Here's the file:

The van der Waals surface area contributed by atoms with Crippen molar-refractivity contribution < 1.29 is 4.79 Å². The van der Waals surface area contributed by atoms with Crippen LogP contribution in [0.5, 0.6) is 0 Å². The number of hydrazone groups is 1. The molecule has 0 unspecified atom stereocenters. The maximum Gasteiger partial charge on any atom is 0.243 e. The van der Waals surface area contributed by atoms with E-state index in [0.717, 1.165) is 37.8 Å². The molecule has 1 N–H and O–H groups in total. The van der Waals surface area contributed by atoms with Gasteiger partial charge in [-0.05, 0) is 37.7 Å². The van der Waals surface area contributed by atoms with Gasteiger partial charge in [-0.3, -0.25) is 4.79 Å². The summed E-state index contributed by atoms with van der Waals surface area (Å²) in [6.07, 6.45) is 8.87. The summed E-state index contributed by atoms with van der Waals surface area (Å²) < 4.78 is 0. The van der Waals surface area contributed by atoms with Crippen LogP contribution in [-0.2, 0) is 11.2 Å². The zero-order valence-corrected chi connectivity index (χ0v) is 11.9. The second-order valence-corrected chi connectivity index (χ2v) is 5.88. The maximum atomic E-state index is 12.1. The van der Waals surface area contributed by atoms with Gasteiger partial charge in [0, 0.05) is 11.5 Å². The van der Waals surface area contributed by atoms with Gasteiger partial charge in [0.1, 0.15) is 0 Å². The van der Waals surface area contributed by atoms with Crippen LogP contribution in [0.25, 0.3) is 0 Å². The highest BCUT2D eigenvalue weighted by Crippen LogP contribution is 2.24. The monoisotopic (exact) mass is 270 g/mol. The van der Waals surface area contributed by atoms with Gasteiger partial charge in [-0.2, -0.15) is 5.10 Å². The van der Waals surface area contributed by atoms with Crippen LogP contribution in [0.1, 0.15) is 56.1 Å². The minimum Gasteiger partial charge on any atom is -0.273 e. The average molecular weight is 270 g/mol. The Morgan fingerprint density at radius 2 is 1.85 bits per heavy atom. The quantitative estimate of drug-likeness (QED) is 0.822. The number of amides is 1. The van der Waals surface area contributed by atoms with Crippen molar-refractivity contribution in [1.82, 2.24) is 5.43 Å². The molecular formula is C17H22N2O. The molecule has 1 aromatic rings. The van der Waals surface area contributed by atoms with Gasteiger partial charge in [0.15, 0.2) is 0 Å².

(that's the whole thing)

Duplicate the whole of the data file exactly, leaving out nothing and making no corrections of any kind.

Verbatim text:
The van der Waals surface area contributed by atoms with Crippen molar-refractivity contribution < 1.29 is 4.79 Å². The van der Waals surface area contributed by atoms with Crippen LogP contribution in [0.5, 0.6) is 0 Å². The number of hydrazone groups is 1. The molecule has 0 unspecified atom stereocenters. The maximum Gasteiger partial charge on any atom is 0.243 e. The van der Waals surface area contributed by atoms with E-state index in [0.717, 1.165) is 37.8 Å². The molecule has 1 N–H and O–H groups in total. The van der Waals surface area contributed by atoms with Gasteiger partial charge in [-0.05, 0) is 37.7 Å². The van der Waals surface area contributed by atoms with Gasteiger partial charge in [-0.3, -0.25) is 4.79 Å². The summed E-state index contributed by atoms with van der Waals surface area (Å²) in [6.07, 6.45) is 8.87. The summed E-state index contributed by atoms with van der Waals surface area (Å²) < 4.78 is 0. The van der Waals surface area contributed by atoms with Crippen LogP contribution in [-0.2, 0) is 11.2 Å². The zero-order valence-corrected chi connectivity index (χ0v) is 11.9. The second-order valence-corrected chi connectivity index (χ2v) is 5.88. The maximum atomic E-state index is 12.1. The van der Waals surface area contributed by atoms with Gasteiger partial charge in [0, 0.05) is 11.5 Å². The van der Waals surface area contributed by atoms with Gasteiger partial charge in [0.1, 0.15) is 0 Å². The van der Waals surface area contributed by atoms with Crippen LogP contribution in [0.25, 0.3) is 0 Å². The highest BCUT2D eigenvalue weighted by Crippen LogP contribution is 2.24. The monoisotopic (exact) mass is 270 g/mol. The van der Waals surface area contributed by atoms with Gasteiger partial charge in [-0.2, -0.15) is 5.10 Å². The van der Waals surface area contributed by atoms with Crippen LogP contribution in [0.1, 0.15) is 56.1 Å². The minimum Gasteiger partial charge on any atom is -0.273 e. The average molecular weight is 270 g/mol. The Morgan fingerprint density at radius 2 is 1.85 bits per heavy atom. The quantitative estimate of drug-likeness (QED) is 0.822. The number of amides is 1. The van der Waals surface area contributed by atoms with Crippen molar-refractivity contribution in [1.82, 2.24) is 5.43 Å². The molecular formula is C17H22N2O. The molecule has 1 aromatic rings. The van der Waals surface area contributed by atoms with Gasteiger partial charge in [0.15, 0.2) is 0 Å².